Ending a relationship, no matter which side you’re on, is hard to do. Through a break up, you find yourself asking myriad questions — was it my fault? Am I not worthy of love? Do I have a pattern? What the heck went wrong?
It was 1:34am on a Wednesday when the man I had been dating for over a year — the man I wanted to spend the rest of my life with — the absolute-sure, no-doubt love of my life — shattered my soul. The walls closed in and a very real, very physical pain shot through my body, battling through me until finally finding a comfortable spot in the gaping hole that previously housed my heart.
I had never been in love before, and to make matters worse, I had never been dumped. The emotional co-dependency that had developed was the cherry on top of my relationship-mistake sundae.
I, like so many before me, truly believed that against all odds and statistics, little ol’ me would be the one person to conquer and be loved the way that I wanted to be loved.
A slew of friends, family, and trained therapists tried being supportive. Some held my hand and hugged me close. None of it helped. The advice you hear is rather disheartening: throw yourself out there and start dating immediately, curl up in a ball and don’t come out for a month, fight back and get even, wait it out and he’ll come back, and so on.
At the two week marker, I wanted to go bury myself alive. I cried and drank myself to sleep every night. I stopped eating. I stopped living, barely even existing. I sincerely believed that I was never going to feel better. I knew that the pain would dull in time, but assumed it would never get better.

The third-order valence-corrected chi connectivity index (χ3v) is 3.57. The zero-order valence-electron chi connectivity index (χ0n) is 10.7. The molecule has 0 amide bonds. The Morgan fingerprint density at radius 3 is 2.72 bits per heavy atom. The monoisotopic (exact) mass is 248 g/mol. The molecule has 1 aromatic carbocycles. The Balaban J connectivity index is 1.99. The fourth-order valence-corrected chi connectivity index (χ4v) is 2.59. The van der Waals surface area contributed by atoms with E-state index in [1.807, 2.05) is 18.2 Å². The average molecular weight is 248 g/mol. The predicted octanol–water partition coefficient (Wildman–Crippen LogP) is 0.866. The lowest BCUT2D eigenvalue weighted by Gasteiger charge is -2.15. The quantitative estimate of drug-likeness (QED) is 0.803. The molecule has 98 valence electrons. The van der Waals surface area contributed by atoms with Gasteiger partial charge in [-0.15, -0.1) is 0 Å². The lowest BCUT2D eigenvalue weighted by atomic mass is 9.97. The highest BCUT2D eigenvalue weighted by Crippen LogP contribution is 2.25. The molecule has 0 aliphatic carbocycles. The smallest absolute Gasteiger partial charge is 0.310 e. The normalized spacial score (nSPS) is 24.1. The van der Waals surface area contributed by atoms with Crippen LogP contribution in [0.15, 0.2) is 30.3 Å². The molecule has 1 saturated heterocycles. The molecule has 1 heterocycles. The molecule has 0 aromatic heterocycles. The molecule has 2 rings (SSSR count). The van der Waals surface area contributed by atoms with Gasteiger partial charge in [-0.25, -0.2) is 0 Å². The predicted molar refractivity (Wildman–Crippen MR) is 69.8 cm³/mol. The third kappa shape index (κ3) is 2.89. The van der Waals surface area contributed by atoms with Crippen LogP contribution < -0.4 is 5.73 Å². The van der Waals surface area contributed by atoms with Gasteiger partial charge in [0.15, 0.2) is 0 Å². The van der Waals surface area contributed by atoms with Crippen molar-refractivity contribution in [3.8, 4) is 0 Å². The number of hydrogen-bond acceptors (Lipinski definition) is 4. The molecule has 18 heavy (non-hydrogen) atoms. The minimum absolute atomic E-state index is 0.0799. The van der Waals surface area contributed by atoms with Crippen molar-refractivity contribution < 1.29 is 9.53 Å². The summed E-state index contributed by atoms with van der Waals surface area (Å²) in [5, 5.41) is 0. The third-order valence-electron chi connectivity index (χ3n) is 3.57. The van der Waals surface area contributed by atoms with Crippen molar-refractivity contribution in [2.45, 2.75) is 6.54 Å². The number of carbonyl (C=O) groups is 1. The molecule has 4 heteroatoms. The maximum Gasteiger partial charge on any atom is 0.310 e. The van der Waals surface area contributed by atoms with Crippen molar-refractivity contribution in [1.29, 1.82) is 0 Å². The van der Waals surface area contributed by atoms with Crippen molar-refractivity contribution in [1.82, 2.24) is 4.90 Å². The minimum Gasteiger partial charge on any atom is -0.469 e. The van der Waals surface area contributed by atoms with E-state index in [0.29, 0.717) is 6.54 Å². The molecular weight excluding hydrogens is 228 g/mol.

Then a friend of a friend, someone I’d never met before, spoke the two words that finally gave me my breakthrough: Life Happens. So simple and yet so unbelievably profound.
He followed up with: Stop judging yourself. You are human and you have to forgive yourself. If you two are meant to be, if you really love him as much as you say you do, then you’ll be together. If not, then you won’t. Life is only as complicated as you allow it to be.
My breakthrough came with the realization that I had to stop worrying. This world and the people in it are not in my control.
I had to accept my humanity and my ability to make mistakes. I had to learn to love myself again. Not for him, but for me. I had broken the cardinal rule of becoming dependent on him for validation, and feeling love. He was my “other half,” but when you really think about it, if you are your own self-aware individual with no crisis in identity and no need for validation — two wholes are better than one.
Been through the relationship ringer? You’re not alone — just ask Sorah! Join the conversation!